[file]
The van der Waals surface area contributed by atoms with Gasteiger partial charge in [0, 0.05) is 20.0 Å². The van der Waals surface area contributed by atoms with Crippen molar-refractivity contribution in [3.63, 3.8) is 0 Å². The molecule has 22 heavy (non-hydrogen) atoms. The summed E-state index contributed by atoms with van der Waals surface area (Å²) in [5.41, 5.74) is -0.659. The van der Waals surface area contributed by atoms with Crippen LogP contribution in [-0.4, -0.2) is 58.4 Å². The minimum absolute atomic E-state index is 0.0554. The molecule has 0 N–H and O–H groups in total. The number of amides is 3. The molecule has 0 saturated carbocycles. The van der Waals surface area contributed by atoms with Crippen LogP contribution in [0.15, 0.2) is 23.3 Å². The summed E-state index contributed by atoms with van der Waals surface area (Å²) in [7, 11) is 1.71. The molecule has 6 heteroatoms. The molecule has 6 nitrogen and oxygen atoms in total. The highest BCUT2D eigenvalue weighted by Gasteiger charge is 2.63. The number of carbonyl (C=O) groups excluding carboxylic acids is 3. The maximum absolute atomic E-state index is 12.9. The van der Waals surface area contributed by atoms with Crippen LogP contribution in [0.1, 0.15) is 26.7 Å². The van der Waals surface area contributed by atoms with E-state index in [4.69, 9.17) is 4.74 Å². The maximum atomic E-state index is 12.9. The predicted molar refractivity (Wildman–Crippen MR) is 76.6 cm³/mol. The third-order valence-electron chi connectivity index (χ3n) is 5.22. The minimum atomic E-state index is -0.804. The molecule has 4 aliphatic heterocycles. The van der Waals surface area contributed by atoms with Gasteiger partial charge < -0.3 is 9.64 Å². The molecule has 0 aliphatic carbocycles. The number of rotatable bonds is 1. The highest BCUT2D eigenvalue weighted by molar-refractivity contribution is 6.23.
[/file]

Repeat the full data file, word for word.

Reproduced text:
The van der Waals surface area contributed by atoms with Gasteiger partial charge in [0, 0.05) is 20.0 Å². The van der Waals surface area contributed by atoms with Crippen molar-refractivity contribution in [3.63, 3.8) is 0 Å². The molecule has 22 heavy (non-hydrogen) atoms. The summed E-state index contributed by atoms with van der Waals surface area (Å²) in [5.41, 5.74) is -0.659. The van der Waals surface area contributed by atoms with Crippen LogP contribution in [-0.4, -0.2) is 58.4 Å². The minimum absolute atomic E-state index is 0.0554. The molecule has 0 N–H and O–H groups in total. The number of amides is 3. The molecule has 0 saturated carbocycles. The van der Waals surface area contributed by atoms with Crippen LogP contribution in [0.15, 0.2) is 23.3 Å². The summed E-state index contributed by atoms with van der Waals surface area (Å²) in [7, 11) is 1.71. The molecule has 6 heteroatoms. The molecule has 6 nitrogen and oxygen atoms in total. The highest BCUT2D eigenvalue weighted by Gasteiger charge is 2.63. The number of carbonyl (C=O) groups excluding carboxylic acids is 3. The maximum absolute atomic E-state index is 12.9. The van der Waals surface area contributed by atoms with Crippen LogP contribution in [0.1, 0.15) is 26.7 Å². The van der Waals surface area contributed by atoms with E-state index in [4.69, 9.17) is 4.74 Å². The maximum atomic E-state index is 12.9. The predicted molar refractivity (Wildman–Crippen MR) is 76.6 cm³/mol. The third-order valence-electron chi connectivity index (χ3n) is 5.22. The minimum atomic E-state index is -0.804. The molecule has 4 aliphatic heterocycles. The van der Waals surface area contributed by atoms with Gasteiger partial charge < -0.3 is 9.64 Å². The molecule has 0 aliphatic carbocycles. The number of rotatable bonds is 1. The highest BCUT2D eigenvalue weighted by molar-refractivity contribution is 6.23.